Delta sled-dog racers, from left, Anthony Griffith, Jamie Collier, family friend Stephanie Miler, and Mike Collier, the boys' grandfather, visit their Siberian huskies. The Colliers are one of a half-dozen sled-dog-racing families in the area.
DELTA, Ohio - The only "mush" in Mike and Cherie Collier's world comes served up on a plate at breakfast time.
That might surprise the average observer who counts more than a dozen Siberian huskies penned up in the backyard of their Delta home.
After all, the longtime competitive sled-dog racers would have had to have yelled out the word "mush" to their team of dogs sometime during their career.
"●'All right' means get prepared, 'let's go' means get moving, and 'whoa' is to stop," said Mr. Collier, who began racing dogs in the late 1950s. "Dogs are like children. The more you yell at them, the less likely they are to listen."
That's a lesson the Colliers have learned over more than 40 years from their relationships with more than 100 dogs.
Jamie Collier practices with a four-dog team. He will participate in races this weekend in Michigan's Upper Peninsula.
Mr. Collier, 59, a retired maintenance employee at a local hospital, harnessed his first dog in 1956. By 1972, he was taking his family to various sled-dog races in the area. It was a family sport, one that his two daughters started shortly after learning to walk.
And now it has trickled down to the third generation. This weekend the Colliers will be trucking up to Michigan's Upper Peninsula with 16 dogs, their teenage grandsons, and a friend of the family who they've hooked on sled-dog racing.
Grandson Anthony Griffith, 15, will race a six-dog team while grandson Jamie Collier, 14, will lead a team of four dogs. Stephanie Miler, a 16-year-old friend of the family, is driving a team of four dogs as well.
"Last year we made a concerted effort to get smaller," Mr. Collier said. "But the grandkids begged and begged so our cutting down ended up going from 18 dogs to 16."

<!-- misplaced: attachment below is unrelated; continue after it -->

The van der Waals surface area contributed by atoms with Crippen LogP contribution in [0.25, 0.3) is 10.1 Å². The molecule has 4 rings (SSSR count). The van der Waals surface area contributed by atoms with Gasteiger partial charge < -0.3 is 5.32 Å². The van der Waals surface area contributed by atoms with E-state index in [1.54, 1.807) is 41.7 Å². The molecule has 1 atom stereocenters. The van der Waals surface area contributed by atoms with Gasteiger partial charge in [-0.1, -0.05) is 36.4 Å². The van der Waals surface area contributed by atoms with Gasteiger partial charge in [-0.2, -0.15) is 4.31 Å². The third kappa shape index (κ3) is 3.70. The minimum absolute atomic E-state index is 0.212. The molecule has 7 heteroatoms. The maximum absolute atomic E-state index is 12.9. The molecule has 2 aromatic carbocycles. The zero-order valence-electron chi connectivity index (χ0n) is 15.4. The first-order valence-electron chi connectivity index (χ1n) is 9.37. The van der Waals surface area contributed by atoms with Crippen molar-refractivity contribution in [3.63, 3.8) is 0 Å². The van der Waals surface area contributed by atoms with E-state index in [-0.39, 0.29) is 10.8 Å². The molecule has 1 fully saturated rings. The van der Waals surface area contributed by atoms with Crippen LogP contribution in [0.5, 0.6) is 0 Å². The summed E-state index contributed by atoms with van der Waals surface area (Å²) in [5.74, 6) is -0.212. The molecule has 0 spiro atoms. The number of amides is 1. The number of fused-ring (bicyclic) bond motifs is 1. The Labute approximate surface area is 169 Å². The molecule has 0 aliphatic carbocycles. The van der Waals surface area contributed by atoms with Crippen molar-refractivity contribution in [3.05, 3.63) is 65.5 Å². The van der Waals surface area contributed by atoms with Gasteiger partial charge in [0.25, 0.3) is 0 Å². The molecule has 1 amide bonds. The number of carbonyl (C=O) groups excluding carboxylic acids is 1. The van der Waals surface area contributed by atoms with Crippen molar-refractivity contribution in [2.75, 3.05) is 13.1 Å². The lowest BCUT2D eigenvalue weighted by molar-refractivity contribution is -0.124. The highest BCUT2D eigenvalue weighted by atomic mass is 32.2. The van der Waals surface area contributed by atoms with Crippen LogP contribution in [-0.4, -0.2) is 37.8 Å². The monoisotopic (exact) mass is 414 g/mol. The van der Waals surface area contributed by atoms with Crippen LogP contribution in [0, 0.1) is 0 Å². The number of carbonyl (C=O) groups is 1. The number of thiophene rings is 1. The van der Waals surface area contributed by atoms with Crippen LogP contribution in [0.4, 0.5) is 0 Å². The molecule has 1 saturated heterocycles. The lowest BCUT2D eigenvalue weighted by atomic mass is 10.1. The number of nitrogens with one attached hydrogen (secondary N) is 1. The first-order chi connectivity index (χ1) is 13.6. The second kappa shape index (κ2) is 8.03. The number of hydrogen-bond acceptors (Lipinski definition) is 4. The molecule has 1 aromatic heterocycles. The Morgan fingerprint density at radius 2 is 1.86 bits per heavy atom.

It indicates that once a driver enters the world of sled-dog racing, he said, it's tough to quit.
Just ask Dale and Nancy Wolfe of Delta who, after 25 years of sled-dog racing, now have about 40 dogs.
They are not alone.
Locally, there are a half dozen or so families involved in the dog racing community, Mr. Wolfe said.
Though the sport is popular in certain circles, Mr. Wolfe said, many people don't know there is more to sled-dog racing than Alaska's famous Iditarod, a 1,200-mile race held each year.
"It's kind of an invisible sport. It's not viewer-friendly because it takes place in the middle of the winter when it's cold," said Mr. Wolfe, 58, who determined that there was enough snow on the Drummond Island trails.
According to the International Sled Dog Racing Association based in Minnesota, there are an estimated 20,000 sled-dog racers worldwide. More than 6,000 drivers live in the United States and Canada.
Sled-dog racers come from all walks of life and are a variety of ages, although the association reports that nearly half of all competitors are between 40 and 60 years old.
The Colliers' youngest daughter, Lisa Griffith, 31, said that it was a natural sport for her to follow her parents into. In similar fashion, it was easy for her son to become entwined in sled-dog racing, too.
"Freedom," she said of the experience. "You feel free when you're out there."
Like many involved in the sport, the Colliers have heard the concerns of critics who feel that it is cruel to the dogs. The only cruel aspects of owning Siberian huskies is to keep them from running, Mr. Collier responded.
Outside in the fenced-in area where the dogs - both active and retired - live, Mr. and Mrs. Collier walked among the barking dogs yesterday. While Mr. Collier lovingly rubbed the face of Onyx, Mrs. Collier walked to each of the pens and stroked the snouts of each dog.
"There," she said when finished. "Everybody got a nose rub."
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